The 33-year-old was given a standing ovation at the ceremony. During the past year, he has won the league with his team Paris Saint Germain, but also scored a new record for the national team, with his 50 goals for Sweden.
Last year, at the ceremony, he said "There may be people who are tired of seeing me getting up and receiving awards, but I have more to collect, so see you next year."
At the press conference this year, after the ceremony, he said it is not over yet.
"I hope to come back next year and tick the tenth box, just like my father is waiting for. Then his trophy room is done and we can move on."
But in no way it means that he is thinking of retiring after that. "I want to do more, a lot more," he told reporters.
"As long as I am playing, I am playing to win. I play to be the best and to win the awards that there are to win. I have been lucky that I have been able to do that."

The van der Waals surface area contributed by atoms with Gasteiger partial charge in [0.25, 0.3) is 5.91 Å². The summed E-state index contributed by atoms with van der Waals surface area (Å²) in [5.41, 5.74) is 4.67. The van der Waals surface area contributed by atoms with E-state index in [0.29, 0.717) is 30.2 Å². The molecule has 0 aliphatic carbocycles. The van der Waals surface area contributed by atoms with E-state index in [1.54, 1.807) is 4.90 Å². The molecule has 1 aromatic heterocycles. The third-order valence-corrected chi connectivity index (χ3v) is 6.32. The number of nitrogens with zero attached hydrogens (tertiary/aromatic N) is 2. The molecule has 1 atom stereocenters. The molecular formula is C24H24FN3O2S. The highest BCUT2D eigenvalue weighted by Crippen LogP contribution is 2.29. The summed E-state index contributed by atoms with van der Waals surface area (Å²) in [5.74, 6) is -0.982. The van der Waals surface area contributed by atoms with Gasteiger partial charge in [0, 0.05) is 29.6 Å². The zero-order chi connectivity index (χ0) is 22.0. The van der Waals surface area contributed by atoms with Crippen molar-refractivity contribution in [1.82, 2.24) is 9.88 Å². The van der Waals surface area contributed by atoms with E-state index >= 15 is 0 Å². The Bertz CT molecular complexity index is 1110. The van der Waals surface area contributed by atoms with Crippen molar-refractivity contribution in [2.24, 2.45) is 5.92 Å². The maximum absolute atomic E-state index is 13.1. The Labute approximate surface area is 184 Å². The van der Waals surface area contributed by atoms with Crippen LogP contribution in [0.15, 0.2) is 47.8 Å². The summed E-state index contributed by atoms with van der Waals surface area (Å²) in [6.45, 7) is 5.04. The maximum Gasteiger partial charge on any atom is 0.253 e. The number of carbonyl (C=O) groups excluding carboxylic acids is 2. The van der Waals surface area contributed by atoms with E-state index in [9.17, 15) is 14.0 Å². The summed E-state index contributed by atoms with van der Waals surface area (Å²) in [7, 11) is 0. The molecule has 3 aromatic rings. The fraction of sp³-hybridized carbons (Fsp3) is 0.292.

The atmosphere turned sombre when "Ibra" in his receptions speech chose to honour the former midfielder Klas Ingesson and the former Brommapojkarna defender Pontus Segerström, who both lost their lives to cancer this year. It turns out Zlatan Ibrahimovic's own brother Sapko, passed away from the disease in April.
"All these awards that I've received, it means that I've achieved something; and that I'm good at what I'm doing but it's overshadowed by what happened to Klas Ingesson and Pontus Segerström," he said from the stage.
"There is a life alongside, that is much more important than this. You have to enjoy life and make the most of it, because things can turn around quickly," he told reporters afterwards.
Also honoured at the ceremony on Monday evening, was Lotta Schelin, who won the "diamond ball", awarded the best female football player of the year. This is the fifth time she gets the award, and the fourth consecutive year.